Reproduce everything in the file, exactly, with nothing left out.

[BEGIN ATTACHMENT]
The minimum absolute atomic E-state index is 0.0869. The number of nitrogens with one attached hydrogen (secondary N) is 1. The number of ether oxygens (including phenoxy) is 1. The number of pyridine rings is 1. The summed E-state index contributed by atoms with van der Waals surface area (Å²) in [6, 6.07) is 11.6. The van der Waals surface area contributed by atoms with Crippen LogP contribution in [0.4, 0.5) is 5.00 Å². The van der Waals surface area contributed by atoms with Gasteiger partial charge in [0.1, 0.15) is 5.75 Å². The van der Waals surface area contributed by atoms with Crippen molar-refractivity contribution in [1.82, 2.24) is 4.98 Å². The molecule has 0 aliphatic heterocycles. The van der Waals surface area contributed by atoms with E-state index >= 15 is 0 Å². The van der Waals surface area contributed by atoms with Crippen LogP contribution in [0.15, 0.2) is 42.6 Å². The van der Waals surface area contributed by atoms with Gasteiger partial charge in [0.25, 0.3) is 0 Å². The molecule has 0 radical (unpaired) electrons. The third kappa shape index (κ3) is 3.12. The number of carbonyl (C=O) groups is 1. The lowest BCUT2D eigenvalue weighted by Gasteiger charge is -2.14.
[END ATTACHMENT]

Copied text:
The minimum absolute atomic E-state index is 0.0869. The number of nitrogens with one attached hydrogen (secondary N) is 1. The number of ether oxygens (including phenoxy) is 1. The number of pyridine rings is 1. The summed E-state index contributed by atoms with van der Waals surface area (Å²) in [6, 6.07) is 11.6. The van der Waals surface area contributed by atoms with Crippen LogP contribution in [0.4, 0.5) is 5.00 Å². The van der Waals surface area contributed by atoms with Gasteiger partial charge in [0.1, 0.15) is 5.75 Å². The van der Waals surface area contributed by atoms with Crippen molar-refractivity contribution in [1.82, 2.24) is 4.98 Å². The molecule has 0 aliphatic heterocycles. The van der Waals surface area contributed by atoms with E-state index >= 15 is 0 Å². The van der Waals surface area contributed by atoms with Crippen LogP contribution in [0.15, 0.2) is 42.6 Å². The van der Waals surface area contributed by atoms with Gasteiger partial charge in [0.25, 0.3) is 0 Å². The molecule has 0 radical (unpaired) electrons. The third kappa shape index (κ3) is 3.12. The number of carbonyl (C=O) groups is 1. The lowest BCUT2D eigenvalue weighted by Gasteiger charge is -2.14.